The expanding power and reach of technology radically redefines the capacity of people and organizations – including colleges and universities around the world. Younger generations are growing up immersed in a visual experience that thoughtful observers claim is not only changing what they can do, but also how they think and how they experience the world.
They are growing up reading computer screens and searching the Web, playing computer games, and learning how to think visually, logically and analytically as they do it. As a result, today's students – and all who follow them – will have a different sense of themselves, their power, and their ability to interact with each other and the world.
We have the capacity to throw out the traditional curriculum, to be sure. But technology also gives us the tools to let students with similar academic or curricular interests converse with and learn from each other as they do their work. And heretofore unimagined design flexibility gives both institutions and learners the capacity to break through to better teaching and learning through better alignment of learning styles, intelligence and pedagogy. We have the capacity today to redefine our use of time, space and responsibility in a world where anyone can learn anytime, anyplace.
While tradition has been maintained in schools, the world around these schools has changed dramatically. And whether technology is viewed as a way of protecting tradition or changing it, technology can no longer be resisted by those who teach and those who fund teaching, because it is now as basic to learning as the ABCs.
Crossing the Chasm
The chasm must be crossed – and can be crossed – if we have leaders willing to take necessary risks. Now is the time to close the gap between the haves and have-nots; now is the time to cross the chasm between our campuses and the rest of society.
It will take an investment not only of money, but also of courage, inventiveness and knowledge about learning. It will demand that a consensus emerge among policymakers, lawmakers, taxpayers and leaders in business and the media. And it will require leadership: Respected voices need to be heard championing the change.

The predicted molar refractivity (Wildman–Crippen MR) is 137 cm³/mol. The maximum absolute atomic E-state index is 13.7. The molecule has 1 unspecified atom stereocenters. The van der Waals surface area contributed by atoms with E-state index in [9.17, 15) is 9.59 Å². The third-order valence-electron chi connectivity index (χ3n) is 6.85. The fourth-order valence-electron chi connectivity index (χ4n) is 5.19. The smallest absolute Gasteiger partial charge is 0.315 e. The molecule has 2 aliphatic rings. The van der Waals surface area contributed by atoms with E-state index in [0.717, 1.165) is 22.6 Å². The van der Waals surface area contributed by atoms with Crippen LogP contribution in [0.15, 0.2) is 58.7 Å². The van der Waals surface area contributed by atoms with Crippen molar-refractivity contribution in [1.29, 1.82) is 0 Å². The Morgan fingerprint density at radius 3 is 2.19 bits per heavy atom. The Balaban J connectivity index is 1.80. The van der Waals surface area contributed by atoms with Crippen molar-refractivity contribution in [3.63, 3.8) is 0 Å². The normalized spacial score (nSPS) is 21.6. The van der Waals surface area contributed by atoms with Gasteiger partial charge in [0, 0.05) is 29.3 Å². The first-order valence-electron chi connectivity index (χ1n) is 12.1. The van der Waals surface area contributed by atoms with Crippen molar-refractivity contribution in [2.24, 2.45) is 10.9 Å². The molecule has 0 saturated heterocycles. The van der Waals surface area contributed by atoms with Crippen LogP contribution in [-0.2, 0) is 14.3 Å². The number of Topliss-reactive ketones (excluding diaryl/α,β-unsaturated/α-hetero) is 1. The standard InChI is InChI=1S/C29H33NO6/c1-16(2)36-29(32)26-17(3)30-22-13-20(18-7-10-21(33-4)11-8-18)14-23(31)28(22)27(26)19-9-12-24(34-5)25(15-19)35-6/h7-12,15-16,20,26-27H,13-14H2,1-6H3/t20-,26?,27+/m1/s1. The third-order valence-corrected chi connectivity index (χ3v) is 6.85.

As we look ahead to the year 2025, higher education must get over the conceit that traditional institutions and organizational structures will control the future development of higher education services as they have in the past.
The synergy generated by the emerging forces is not controlled by institutions; it is embedded in the surrounding communities outside their walls. In 20 or so years, the education mainstream will look very different from the way it looks today.
Programs, practices and services that operate on the margins of higher education today – or have not yet been invented – will migrate to its center. And services and combinations of resources not yet conceived will dot the center of the education landscape.
Dr. Peter Smith is assistant director general for education for the United Nations Educational, Scientific and Cultural Organization (UNESCO).
Former Positions: Founding President of California State University-Monterey Bay; President of the Community College of Vermont; Vermont State Senator and Lieutenant Governor; U.S. Congressman
Author: The Quiet Crisis: How Higher Education Is Failing America